Asian Restriction and the Intimacies of Undocumented Border Crossings
Through the 1920s, small groups of Indian men began to arrive in Mexican before making their way north to the borderline. Here, they made arrangements with Mexican and Mexican American men who agreed to help them across the border. These new intimacies, underlined by American preoccupations with race, capital, and labor, brought legal and ‘illegal’ (undocumented) immigrants into intimate contact and created new legal structures of surveillance and incrimination. This paper underlines the new intimacies that emerged between Asian, specifically Indian, and Mexican communities on the US-Mexico borderland, and the sociolegal structures that brought them into play.
Junta Democrática: Californios’ Rejection of Reconstruction in California
During the Reconstruction Era, the California State Democratic Party rejected the federal government’s experiment in racial equality. Enacting white supremacist policies, the party limited the rights of non-white residents. Elite Californios– Mexicans of mixed-race descent nationalized by the Treaty of Guadalupe Hidalgo – acted against their best interest, by supporting legislation and political platforms limiting the rights of all non-white people in California, including themselves. This paper examines elite Californio’s dual role as a colonized group and state makers, through their collaboration with U.S. settler citizens. I argue that Californio participation was crucial to California’s implementation of racially-exclusive immigration and legal discrimination during Reconstruction.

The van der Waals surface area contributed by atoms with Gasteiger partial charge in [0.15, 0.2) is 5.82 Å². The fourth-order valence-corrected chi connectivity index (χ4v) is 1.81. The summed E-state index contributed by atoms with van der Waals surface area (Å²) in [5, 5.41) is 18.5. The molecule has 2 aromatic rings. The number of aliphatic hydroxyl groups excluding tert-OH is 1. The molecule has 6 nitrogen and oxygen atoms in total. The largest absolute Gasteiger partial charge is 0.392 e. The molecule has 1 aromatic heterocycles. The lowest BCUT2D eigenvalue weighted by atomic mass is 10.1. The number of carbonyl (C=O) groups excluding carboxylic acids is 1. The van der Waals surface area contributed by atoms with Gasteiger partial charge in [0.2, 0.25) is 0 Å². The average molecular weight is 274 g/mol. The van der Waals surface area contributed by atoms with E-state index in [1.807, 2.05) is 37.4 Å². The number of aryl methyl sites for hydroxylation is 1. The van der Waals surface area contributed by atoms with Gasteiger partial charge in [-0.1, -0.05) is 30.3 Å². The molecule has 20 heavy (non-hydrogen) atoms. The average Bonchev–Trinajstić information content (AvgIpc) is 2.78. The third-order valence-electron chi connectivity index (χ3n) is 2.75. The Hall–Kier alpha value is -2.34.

Respondent: Benjamin H. Johnson, Loyola University Chicago
About the Borderlands and Latino/a Studies Seminar
The Newberry Borderlands and Latino/a Studies Seminar provides a forum for works-in-progress from scholars and graduate students that explore a variety of topics in the field. Seminars are conversational and free and open to faculty, graduate students, and members of the public, who register in advance to request papers.